For most of my consulting practice, I “held certain truths to be self-evident.” One of these truths had to do with the capacity of congregations to revitalize. I have now drastically changed my mind.
Most of us have been exposed to the theories of organizational life cycles. These theories go something like this: Congregations, like all organizations, begin or start-up. They grow and stabilize, and then they begin to decline if the leaders of the organization do not make substantial changes in order to begin a new life cycle. If a new life cycle does not begin, the organization will continue to decline and will eventually die. There are several variations on this theme between the theories, but the trajectory is the same. For many years, I subscribed to the belief that as a congregation is declining, it will eventually reach a “threshold of change.” If the congregation slips beneath this threshold of change, it will not be capable of revitalizing because it has lost most, if not all, of its internal resources. In fact, efforts to try and get the congregation to revitalize will be futile and will be cruel. Similar to telling a hospice patient to get out of their bed and walk.
While it is most certainly true that not every congregation will have the capacity to be resurrected from decline or death, many congregations have greater potential than I ever imagined. Let me share the story of one tiny congregation and the many lessons it has taught me:
Ogilvie United Methodist Church is located about 75 miles north of Minneapolis. According to the 2013 census, Ogilvie is a little village of 361 souls. It is part of a two-point charge served by a competent and well-liked pastor who has been there for approximately two years. When I first became a district superintendent, the pastor reached out to me and shared that it had been a rough spring (of 2014) for this little congregation. They were hopeless and exhausted. They were down to about 12 in average worship attendance and had hit a new low of $35 in the checking account. Taking a look at the folks who were gathered there, I was quite convinced that this church would close or probably be absorbed by one of the neighboring congregations.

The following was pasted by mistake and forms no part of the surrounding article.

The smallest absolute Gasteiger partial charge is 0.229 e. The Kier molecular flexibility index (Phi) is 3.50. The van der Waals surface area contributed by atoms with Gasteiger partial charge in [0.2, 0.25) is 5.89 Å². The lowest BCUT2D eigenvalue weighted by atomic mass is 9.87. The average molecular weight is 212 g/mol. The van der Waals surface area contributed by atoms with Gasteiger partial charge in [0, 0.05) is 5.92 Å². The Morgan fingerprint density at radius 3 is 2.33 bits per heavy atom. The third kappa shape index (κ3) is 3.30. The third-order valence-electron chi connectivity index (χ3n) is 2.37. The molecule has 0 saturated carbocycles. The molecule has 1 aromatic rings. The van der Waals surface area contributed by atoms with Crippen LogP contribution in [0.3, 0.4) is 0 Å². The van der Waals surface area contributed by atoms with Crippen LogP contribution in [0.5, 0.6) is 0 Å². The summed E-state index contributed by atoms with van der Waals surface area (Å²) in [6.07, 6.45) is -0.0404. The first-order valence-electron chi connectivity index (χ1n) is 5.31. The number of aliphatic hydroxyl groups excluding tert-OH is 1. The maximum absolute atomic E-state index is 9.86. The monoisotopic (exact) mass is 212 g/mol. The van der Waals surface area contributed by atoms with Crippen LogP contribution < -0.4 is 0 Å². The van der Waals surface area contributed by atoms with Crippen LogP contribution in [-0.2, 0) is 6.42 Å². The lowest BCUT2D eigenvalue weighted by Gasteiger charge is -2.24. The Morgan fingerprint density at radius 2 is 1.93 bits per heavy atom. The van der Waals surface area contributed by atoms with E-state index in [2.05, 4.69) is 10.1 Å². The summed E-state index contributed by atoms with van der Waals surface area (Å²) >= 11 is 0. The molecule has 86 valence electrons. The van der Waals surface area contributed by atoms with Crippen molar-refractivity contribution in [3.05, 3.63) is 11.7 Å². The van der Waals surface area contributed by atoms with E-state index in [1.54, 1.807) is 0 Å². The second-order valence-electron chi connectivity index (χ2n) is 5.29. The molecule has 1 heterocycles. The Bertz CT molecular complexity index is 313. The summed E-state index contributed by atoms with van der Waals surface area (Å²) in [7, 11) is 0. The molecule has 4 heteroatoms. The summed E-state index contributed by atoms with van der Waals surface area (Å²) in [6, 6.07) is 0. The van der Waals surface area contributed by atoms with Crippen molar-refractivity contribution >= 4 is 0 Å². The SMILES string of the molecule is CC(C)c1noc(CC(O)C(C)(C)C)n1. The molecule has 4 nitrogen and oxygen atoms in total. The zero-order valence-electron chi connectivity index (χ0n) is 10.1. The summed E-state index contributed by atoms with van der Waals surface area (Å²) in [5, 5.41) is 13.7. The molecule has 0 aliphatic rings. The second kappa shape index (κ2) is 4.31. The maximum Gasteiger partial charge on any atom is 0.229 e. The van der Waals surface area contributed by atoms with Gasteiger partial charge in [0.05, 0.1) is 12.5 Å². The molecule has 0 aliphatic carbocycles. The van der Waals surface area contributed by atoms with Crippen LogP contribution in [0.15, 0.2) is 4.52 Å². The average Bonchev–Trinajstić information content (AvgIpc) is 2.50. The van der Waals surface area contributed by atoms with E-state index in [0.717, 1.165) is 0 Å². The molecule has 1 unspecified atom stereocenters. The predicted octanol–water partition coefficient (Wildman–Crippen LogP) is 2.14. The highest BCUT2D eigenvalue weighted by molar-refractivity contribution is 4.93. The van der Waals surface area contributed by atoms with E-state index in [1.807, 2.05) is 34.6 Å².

Instead, a miracle happened. Sixteen months later, Ogilvie has doubled its worship attendance on Sunday mornings, and it has all the money that it needs. This summer, the church gained a volunteer youth leader and a group of kids when a neighboring little church closed. Members have a clear mission and purpose in their community, and I was surprised when I met with them this summer that they physically look like a different bunch of people. How did this transformation happen?
According to Pastor Rob, three things have been key:
1. These folks have an unshakeable faith: They faced the uncertainty of the church’s future instead of running from it. It was almost a crisis of faith. From doubt and uncertainty to faith in God’s ability to turn things around...they believed that, though the church had been in the Ogilvie community for almost 120 years, God still had a purpose for their presence for many years to come. Prayer was a big part of their renewal. We brought in a consultant who listened carefully and narrowed down their options to four possibilities. That made things less overwhelming and kept them from wasting more time generating options that were akin to pie in the sky. After they looked at all their options, they started to pray.